A Christmas read: Jane Eyre, the antidote to Marx

Dec 23, 2018 by

by Julian Mann, TCW:

Published in 1847, a year before The Communist Manifesto by Karl Marx and Friedrich Engels, Jane Eyre by clergyman’s daughter Charlotte Bronte is arguably the most explicitly Christian novel in 19th century English literature.

Other novels, such as those by Charles Dickens and William Thackeray, often reflect a biblically Christian worldview, but in Jane Eyre Bronte gives overt Christian instruction.

She describes the spiritual danger of breaking the Second Commandment, ‘Thou shalt not make to thyself any graven image’, teaching the biblical truth that the human heart is capable of making a false god, an idol, even of God’s good gifts such as a husband or wife. Bronte has Jane – the novel’s first-person narrator – looking back on the time before her wedding to Mr Rochester was abruptly cancelled by the revelation that he already had a wife living:

‘My future husband was becoming to me my whole world: and more than the world: almost my hope of heaven. He stood between me and every thought of religion, as an eclipse intervenes between man and the broad sun. I could not, in those days, see God for His creature: of whom I had made an idol.’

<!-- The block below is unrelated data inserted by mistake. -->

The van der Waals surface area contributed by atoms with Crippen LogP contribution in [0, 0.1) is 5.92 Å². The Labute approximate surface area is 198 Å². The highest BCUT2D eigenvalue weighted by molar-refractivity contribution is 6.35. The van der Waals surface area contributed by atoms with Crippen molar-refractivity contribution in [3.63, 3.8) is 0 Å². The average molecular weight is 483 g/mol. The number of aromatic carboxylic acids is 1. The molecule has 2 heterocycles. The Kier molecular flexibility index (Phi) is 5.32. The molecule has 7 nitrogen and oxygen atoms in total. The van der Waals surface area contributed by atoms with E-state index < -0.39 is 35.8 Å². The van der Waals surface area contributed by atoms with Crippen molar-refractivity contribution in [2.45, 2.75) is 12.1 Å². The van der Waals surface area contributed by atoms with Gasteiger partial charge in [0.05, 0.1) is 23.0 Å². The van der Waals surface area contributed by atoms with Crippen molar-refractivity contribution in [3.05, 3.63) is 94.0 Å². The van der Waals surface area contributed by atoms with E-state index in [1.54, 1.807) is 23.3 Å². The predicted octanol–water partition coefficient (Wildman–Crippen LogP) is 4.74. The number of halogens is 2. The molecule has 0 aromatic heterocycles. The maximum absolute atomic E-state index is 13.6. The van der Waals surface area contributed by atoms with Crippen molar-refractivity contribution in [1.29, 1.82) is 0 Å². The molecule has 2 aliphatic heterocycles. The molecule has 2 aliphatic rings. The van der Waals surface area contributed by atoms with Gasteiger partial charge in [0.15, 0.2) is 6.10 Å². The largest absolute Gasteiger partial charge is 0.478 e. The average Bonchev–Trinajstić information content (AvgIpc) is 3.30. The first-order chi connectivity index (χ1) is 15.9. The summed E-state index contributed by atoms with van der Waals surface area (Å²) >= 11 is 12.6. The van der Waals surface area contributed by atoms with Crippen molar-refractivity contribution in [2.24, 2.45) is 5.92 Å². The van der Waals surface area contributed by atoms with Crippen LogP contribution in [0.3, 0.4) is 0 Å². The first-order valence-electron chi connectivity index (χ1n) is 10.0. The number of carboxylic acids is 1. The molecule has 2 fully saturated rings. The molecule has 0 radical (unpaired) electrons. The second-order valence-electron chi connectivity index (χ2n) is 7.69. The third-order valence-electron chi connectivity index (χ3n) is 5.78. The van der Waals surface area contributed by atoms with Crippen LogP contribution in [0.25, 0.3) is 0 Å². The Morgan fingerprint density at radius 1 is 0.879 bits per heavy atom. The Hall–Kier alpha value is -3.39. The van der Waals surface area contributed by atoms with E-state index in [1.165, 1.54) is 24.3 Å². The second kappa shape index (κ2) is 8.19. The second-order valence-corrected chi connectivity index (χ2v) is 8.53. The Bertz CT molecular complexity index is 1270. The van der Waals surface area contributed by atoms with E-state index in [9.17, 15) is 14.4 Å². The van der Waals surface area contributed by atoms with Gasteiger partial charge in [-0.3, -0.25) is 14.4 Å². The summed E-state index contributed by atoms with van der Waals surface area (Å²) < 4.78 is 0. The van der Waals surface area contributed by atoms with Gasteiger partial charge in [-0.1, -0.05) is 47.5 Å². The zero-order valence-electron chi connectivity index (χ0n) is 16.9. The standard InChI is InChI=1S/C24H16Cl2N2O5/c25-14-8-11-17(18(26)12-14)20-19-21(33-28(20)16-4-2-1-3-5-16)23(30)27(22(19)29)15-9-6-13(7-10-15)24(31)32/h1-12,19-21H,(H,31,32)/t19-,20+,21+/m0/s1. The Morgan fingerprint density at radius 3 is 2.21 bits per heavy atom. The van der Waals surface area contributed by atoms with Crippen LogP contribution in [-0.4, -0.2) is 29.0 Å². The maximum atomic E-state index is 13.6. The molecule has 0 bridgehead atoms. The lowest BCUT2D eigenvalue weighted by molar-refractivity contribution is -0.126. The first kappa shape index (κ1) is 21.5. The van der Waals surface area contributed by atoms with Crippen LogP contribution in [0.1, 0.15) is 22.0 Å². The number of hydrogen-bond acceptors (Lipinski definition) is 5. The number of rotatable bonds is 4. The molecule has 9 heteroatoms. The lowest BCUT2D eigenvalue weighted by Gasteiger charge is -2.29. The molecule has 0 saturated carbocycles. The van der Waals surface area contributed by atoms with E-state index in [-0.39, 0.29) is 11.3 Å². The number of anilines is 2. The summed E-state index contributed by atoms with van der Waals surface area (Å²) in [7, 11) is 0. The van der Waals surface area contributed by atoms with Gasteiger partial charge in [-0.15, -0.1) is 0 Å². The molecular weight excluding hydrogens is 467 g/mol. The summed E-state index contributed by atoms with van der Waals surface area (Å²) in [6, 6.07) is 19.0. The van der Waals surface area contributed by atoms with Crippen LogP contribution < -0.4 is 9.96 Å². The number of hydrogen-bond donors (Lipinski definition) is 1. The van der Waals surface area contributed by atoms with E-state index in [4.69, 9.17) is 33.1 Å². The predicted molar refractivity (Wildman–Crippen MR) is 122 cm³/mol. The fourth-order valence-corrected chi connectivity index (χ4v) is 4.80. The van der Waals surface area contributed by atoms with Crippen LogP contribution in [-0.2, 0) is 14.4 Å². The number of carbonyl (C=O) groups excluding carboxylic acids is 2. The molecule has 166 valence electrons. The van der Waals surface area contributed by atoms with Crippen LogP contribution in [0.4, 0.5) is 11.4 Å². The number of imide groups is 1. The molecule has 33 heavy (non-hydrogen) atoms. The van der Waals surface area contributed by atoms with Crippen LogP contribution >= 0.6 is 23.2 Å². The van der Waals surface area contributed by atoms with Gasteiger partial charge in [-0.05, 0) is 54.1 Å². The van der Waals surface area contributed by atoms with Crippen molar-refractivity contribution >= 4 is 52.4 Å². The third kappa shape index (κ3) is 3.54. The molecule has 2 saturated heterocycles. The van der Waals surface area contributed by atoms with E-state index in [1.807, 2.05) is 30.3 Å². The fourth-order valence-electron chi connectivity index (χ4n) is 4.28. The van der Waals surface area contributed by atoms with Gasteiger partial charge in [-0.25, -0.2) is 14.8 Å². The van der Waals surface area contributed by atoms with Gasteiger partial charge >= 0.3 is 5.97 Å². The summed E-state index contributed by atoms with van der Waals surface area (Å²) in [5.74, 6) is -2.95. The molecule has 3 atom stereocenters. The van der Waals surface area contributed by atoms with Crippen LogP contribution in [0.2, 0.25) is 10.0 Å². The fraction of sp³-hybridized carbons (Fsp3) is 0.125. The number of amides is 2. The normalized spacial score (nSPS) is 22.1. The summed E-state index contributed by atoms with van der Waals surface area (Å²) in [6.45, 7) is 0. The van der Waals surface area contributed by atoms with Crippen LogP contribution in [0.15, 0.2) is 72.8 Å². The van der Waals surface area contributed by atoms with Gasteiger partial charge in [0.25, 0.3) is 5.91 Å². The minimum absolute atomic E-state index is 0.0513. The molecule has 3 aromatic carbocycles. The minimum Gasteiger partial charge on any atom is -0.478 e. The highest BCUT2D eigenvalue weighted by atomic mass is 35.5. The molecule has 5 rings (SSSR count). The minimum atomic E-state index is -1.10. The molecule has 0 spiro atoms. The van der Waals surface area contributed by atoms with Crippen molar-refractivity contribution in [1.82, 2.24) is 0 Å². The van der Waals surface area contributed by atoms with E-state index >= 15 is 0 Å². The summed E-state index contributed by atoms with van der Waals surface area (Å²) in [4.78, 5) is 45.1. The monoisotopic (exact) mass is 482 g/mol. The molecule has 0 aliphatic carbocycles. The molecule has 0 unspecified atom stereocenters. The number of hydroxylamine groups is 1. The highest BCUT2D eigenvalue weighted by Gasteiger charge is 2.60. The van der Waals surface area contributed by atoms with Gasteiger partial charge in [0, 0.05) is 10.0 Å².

Bronte’s brilliant portrayal of the missionary clergyman, St John Rivers, particularly her description of his good and bad motives in the pursuit of his calling, is also highly instructive about the reality of sinful human nature in the life of the Christian. Rivers is determined that Jane Eyre should accompany him on his missionary journey to India as his wife. Bronte has Jane reflecting on her resistance to the force of his personality:

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